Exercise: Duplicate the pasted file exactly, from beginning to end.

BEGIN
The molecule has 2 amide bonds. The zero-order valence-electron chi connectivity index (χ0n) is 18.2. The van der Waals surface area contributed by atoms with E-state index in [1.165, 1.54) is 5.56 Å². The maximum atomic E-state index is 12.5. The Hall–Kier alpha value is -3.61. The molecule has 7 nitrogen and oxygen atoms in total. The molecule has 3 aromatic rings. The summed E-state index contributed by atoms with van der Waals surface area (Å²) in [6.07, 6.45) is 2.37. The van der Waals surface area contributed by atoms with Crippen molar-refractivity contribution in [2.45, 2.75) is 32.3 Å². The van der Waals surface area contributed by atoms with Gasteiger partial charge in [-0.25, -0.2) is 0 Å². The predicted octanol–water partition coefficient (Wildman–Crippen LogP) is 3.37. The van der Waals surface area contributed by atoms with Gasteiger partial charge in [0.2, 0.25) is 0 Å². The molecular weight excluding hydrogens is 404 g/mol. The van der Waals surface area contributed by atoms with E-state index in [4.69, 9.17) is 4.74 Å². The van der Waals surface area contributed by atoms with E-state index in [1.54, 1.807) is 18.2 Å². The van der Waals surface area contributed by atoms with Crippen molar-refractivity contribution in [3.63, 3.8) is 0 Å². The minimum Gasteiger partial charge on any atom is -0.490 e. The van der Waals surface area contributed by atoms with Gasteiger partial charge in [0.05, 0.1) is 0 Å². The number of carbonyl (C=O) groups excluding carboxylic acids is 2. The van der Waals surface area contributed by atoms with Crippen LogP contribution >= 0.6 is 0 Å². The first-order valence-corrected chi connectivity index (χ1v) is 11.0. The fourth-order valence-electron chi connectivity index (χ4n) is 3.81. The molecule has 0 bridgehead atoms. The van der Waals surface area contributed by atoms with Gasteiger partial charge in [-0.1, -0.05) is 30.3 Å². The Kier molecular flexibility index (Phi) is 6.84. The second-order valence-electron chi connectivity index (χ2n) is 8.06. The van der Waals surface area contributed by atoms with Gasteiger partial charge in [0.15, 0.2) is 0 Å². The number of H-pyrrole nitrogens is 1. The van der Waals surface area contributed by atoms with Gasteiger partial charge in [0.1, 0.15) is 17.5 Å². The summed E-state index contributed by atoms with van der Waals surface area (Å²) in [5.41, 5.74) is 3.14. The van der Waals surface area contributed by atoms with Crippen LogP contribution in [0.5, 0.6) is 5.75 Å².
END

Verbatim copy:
The molecule has 2 amide bonds. The zero-order valence-electron chi connectivity index (χ0n) is 18.2. The van der Waals surface area contributed by atoms with E-state index in [1.165, 1.54) is 5.56 Å². The maximum atomic E-state index is 12.5. The Hall–Kier alpha value is -3.61. The molecule has 7 nitrogen and oxygen atoms in total. The molecule has 3 aromatic rings. The summed E-state index contributed by atoms with van der Waals surface area (Å²) in [6.07, 6.45) is 2.37. The van der Waals surface area contributed by atoms with Crippen molar-refractivity contribution in [2.45, 2.75) is 32.3 Å². The van der Waals surface area contributed by atoms with Gasteiger partial charge in [-0.25, -0.2) is 0 Å². The predicted octanol–water partition coefficient (Wildman–Crippen LogP) is 3.37. The van der Waals surface area contributed by atoms with Gasteiger partial charge in [0.2, 0.25) is 0 Å². The molecular weight excluding hydrogens is 404 g/mol. The van der Waals surface area contributed by atoms with E-state index in [4.69, 9.17) is 4.74 Å². The van der Waals surface area contributed by atoms with E-state index in [1.54, 1.807) is 18.2 Å². The van der Waals surface area contributed by atoms with Crippen molar-refractivity contribution in [3.63, 3.8) is 0 Å². The minimum Gasteiger partial charge on any atom is -0.490 e. The van der Waals surface area contributed by atoms with Gasteiger partial charge in [0.05, 0.1) is 0 Å². The number of carbonyl (C=O) groups excluding carboxylic acids is 2. The van der Waals surface area contributed by atoms with Crippen LogP contribution >= 0.6 is 0 Å². The first-order valence-corrected chi connectivity index (χ1v) is 11.0. The fourth-order valence-electron chi connectivity index (χ4n) is 3.81. The molecule has 0 bridgehead atoms. The van der Waals surface area contributed by atoms with Gasteiger partial charge in [-0.1, -0.05) is 30.3 Å². The Kier molecular flexibility index (Phi) is 6.84. The second-order valence-electron chi connectivity index (χ2n) is 8.06. The van der Waals surface area contributed by atoms with Gasteiger partial charge in [0.15, 0.2) is 0 Å². The number of H-pyrrole nitrogens is 1. The van der Waals surface area contributed by atoms with Gasteiger partial charge in [0.1, 0.15) is 17.5 Å². The summed E-state index contributed by atoms with van der Waals surface area (Å²) in [5.41, 5.74) is 3.14. The van der Waals surface area contributed by atoms with Crippen LogP contribution in [0.5, 0.6) is 5.75 Å².